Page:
Nothing is explicitly explained, but the implication I took is that Winston's money will bankroll a new Ghostbusters set-up. This paves the way for a sequel, positioning Afterlife as a springboard for a new series of Ghostbusters movies belatedly but directly tied to the original films -- kinda like how Jurassic World follows Jurassic Park. We never see who's driving Ecto-1, so the series could involve the original Ghostbusters, Afterlife's characters or a whole new team.

Whoever moves in will have their work cut out for them if the containment unit is breached, since spooks will flood into New York City and beyond.

This post-credits scene makes narrative sense but we have questions about why the containment unit is still there -- the EPA already came for it once, and the building has supposedly been a Starbucks in the interim. How many frappuccinos did Starbucks have to sell to pay the electricity bills for a high-voltage laser containment system in the basement? 

It's a homecoming that's open-ended enough to launch something new without committing to anything. Maybe it's there to inspire fans to imagine what happens next, although in the age of endless franchises and perpetually churning IP, a sequel is surely the real point of the scene.

The weird part is the "this is your life" chat between Janine and Winston. Fans will recognize Winston's riff about Ray being the heart, Egon the brains and Peter the mouth, a character dynamic used by Ramis and Aykroyd while writing the original films. But it's odd to focus on Winston's success without saying what he's actually done or why it matters. 

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However, the scene makes more sense if you know the off-screen context. It feels like a mea culpa for the shabby treatment of Winston (and Hudson) from the beginning of the series.

Hudson has been a big part of the Ghostbusters franchise in everything from video games to cameos in Afterlife and the 2016 reboot, but in the original film Winston was the only member of the team who wasn't a founder, and the only one who wasn't an expert. In interviews, Hudson previously revealed Winston's character was substantially cut down in both movies, he was left off the posters, and he was rejected from The Real Ghostbusters.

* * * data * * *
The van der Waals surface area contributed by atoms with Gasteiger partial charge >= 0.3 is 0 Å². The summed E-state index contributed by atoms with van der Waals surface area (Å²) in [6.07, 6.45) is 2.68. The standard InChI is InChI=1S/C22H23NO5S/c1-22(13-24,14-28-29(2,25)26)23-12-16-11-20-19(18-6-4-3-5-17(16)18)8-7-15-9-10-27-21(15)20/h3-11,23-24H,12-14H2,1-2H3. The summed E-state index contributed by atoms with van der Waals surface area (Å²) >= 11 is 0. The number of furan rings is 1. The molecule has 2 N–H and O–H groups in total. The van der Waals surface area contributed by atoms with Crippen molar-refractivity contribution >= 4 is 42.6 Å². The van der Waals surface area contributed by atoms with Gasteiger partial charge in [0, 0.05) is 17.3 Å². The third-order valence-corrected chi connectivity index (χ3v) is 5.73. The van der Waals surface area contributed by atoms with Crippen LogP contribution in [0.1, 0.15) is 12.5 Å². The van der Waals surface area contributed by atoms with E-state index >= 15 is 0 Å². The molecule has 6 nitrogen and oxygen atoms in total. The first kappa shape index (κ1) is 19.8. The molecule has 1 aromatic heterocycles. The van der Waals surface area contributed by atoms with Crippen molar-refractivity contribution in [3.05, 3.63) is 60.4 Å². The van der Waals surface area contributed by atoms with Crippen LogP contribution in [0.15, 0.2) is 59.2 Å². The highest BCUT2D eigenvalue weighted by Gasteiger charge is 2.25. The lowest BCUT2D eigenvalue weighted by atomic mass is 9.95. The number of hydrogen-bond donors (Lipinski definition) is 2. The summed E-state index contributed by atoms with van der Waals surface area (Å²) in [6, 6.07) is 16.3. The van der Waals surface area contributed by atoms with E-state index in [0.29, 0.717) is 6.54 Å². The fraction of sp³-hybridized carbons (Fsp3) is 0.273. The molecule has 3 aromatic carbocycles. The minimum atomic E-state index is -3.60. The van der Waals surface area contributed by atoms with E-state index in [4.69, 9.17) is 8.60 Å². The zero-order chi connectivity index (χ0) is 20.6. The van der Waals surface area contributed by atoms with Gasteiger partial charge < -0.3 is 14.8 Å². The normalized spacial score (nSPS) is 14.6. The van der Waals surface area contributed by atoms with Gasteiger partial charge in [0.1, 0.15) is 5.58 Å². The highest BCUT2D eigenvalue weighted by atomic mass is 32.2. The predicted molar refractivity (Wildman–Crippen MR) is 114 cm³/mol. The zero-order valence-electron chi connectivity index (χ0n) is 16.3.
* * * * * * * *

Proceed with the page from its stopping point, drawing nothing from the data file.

Would it really have been so hard to have a fourth academic on the team from the get-go? Why wasn't the team's only Black member on an equal footing with the others in terms of expertise and screen time?

In past interviews, Hudson avoided stating whether he thought the snubs were down to the fact he wasn't as big a star as initial choice casting Eddie Murphy, or if it was studio interference, or just plain racism. If it's the latter, that gives a resonance to Hudson's line in Afterlife about being "an example of what's possible."

Ernie Hudson (center) with Kate McKinnon, Kristen Wiig, Leslie Jones and Melissa McCarthy filming a cameo outside the Ghostbusters firehouse in New York City in September 2015.

Ernie Hudson (center) with Kate McKinnon, Kristen Wiig, Leslie Jones and Melissa McCarthy filming a cameo outside the Ghostbusters firehouse in New York City in September 2015.

Bobby Bank/GC Images

Whatever the thinking behind this tonally strange scene, it shows some of the issues with Ghostbusters (and fan-courting blockbusters) these days. Especially since the all-female 2016 reboot sucked the Ghostbusters franchise into culture war controversy, it's been a lightning rod for heated discussion. Critics are divided about the nostalgia factor in Afterlife (the Guardian called it "slimy, stinking corpse of a sequel" that's "custom-made for a fandom that worships everything and respects nothing"). Afterlife certainly spends a good portion of its run-time winking at vocal fans of the original films, and a little bit of extra knowledge is required for the post-credits scenes to make sense.

Post-credits scenes came to prominence when Marvel started adding a little hook for the next movie on the end of its early Marvel Cinematic Universe flicks. Now every film has one, even when they don't make sense.